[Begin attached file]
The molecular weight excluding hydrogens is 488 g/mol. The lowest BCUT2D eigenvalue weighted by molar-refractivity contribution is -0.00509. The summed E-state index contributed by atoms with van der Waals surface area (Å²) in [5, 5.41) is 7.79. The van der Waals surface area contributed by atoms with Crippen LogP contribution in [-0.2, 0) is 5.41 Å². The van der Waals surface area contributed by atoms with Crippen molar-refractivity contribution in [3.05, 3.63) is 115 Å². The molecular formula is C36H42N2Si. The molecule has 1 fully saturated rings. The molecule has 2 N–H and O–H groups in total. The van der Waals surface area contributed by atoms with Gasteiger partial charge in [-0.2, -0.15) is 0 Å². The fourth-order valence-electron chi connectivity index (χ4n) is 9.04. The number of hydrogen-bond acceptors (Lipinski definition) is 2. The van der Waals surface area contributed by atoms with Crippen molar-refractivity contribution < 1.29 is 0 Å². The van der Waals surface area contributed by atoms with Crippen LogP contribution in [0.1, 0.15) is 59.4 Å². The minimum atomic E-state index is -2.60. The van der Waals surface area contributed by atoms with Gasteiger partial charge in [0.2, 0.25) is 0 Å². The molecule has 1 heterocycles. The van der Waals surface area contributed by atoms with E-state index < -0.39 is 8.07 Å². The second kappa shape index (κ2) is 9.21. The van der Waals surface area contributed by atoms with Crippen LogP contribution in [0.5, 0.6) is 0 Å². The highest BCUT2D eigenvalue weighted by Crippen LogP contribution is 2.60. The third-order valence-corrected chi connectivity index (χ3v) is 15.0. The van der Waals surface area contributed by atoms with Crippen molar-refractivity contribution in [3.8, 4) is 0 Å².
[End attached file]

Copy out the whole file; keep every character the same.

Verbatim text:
The molecular weight excluding hydrogens is 488 g/mol. The lowest BCUT2D eigenvalue weighted by molar-refractivity contribution is -0.00509. The summed E-state index contributed by atoms with van der Waals surface area (Å²) in [5, 5.41) is 7.79. The van der Waals surface area contributed by atoms with Crippen LogP contribution in [-0.2, 0) is 5.41 Å². The van der Waals surface area contributed by atoms with Crippen molar-refractivity contribution in [3.05, 3.63) is 115 Å². The molecular formula is C36H42N2Si. The molecule has 1 fully saturated rings. The molecule has 2 N–H and O–H groups in total. The van der Waals surface area contributed by atoms with Gasteiger partial charge in [-0.2, -0.15) is 0 Å². The fourth-order valence-electron chi connectivity index (χ4n) is 9.04. The number of hydrogen-bond acceptors (Lipinski definition) is 2. The van der Waals surface area contributed by atoms with Crippen molar-refractivity contribution < 1.29 is 0 Å². The van der Waals surface area contributed by atoms with Crippen LogP contribution in [0.1, 0.15) is 59.4 Å². The minimum atomic E-state index is -2.60. The van der Waals surface area contributed by atoms with Gasteiger partial charge in [0.2, 0.25) is 0 Å². The molecule has 1 heterocycles. The van der Waals surface area contributed by atoms with E-state index < -0.39 is 8.07 Å². The second kappa shape index (κ2) is 9.21. The van der Waals surface area contributed by atoms with Crippen LogP contribution in [0.5, 0.6) is 0 Å². The highest BCUT2D eigenvalue weighted by Crippen LogP contribution is 2.60. The third-order valence-corrected chi connectivity index (χ3v) is 15.0. The van der Waals surface area contributed by atoms with Crippen molar-refractivity contribution in [3.8, 4) is 0 Å².